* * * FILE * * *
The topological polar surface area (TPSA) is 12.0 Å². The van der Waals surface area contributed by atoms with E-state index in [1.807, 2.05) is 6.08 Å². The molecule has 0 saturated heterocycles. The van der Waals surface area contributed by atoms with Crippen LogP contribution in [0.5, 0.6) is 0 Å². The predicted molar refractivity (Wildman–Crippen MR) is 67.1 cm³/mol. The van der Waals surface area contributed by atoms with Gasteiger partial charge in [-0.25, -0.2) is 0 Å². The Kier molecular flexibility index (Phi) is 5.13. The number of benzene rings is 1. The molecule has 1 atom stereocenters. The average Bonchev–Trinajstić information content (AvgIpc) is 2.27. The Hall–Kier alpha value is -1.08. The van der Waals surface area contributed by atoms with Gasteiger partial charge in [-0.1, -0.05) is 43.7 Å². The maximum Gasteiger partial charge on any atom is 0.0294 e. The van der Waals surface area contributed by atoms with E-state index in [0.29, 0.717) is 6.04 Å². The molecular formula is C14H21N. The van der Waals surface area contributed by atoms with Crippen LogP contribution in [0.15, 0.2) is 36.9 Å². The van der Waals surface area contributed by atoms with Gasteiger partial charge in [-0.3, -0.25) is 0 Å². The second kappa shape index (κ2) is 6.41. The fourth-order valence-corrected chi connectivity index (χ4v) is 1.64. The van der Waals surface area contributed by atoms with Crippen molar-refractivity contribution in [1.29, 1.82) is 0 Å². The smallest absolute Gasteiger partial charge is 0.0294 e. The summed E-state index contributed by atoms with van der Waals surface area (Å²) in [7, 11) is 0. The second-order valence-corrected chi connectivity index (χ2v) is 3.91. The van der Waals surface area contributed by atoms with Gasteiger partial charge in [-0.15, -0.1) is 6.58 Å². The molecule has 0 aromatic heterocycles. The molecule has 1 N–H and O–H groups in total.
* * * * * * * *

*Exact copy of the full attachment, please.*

The topological polar surface area (TPSA) is 12.0 Å². The van der Waals surface area contributed by atoms with E-state index in [1.807, 2.05) is 6.08 Å². The molecule has 0 saturated heterocycles. The van der Waals surface area contributed by atoms with Crippen LogP contribution in [0.5, 0.6) is 0 Å². The predicted molar refractivity (Wildman–Crippen MR) is 67.1 cm³/mol. The van der Waals surface area contributed by atoms with Gasteiger partial charge in [-0.25, -0.2) is 0 Å². The Kier molecular flexibility index (Phi) is 5.13. The number of benzene rings is 1. The molecule has 1 atom stereocenters. The average Bonchev–Trinajstić information content (AvgIpc) is 2.27. The Hall–Kier alpha value is -1.08. The van der Waals surface area contributed by atoms with Gasteiger partial charge in [-0.1, -0.05) is 43.7 Å². The maximum Gasteiger partial charge on any atom is 0.0294 e. The van der Waals surface area contributed by atoms with E-state index in [0.29, 0.717) is 6.04 Å². The molecular formula is C14H21N. The van der Waals surface area contributed by atoms with Crippen LogP contribution in [0.15, 0.2) is 36.9 Å². The van der Waals surface area contributed by atoms with Gasteiger partial charge in [-0.3, -0.25) is 0 Å². The second kappa shape index (κ2) is 6.41. The fourth-order valence-corrected chi connectivity index (χ4v) is 1.64. The van der Waals surface area contributed by atoms with Crippen molar-refractivity contribution in [1.29, 1.82) is 0 Å². The smallest absolute Gasteiger partial charge is 0.0294 e. The summed E-state index contributed by atoms with van der Waals surface area (Å²) in [7, 11) is 0. The second-order valence-corrected chi connectivity index (χ2v) is 3.91. The van der Waals surface area contributed by atoms with Gasteiger partial charge in [-0.15, -0.1) is 6.58 Å². The molecule has 0 aromatic heterocycles. The molecule has 1 N–H and O–H groups in total.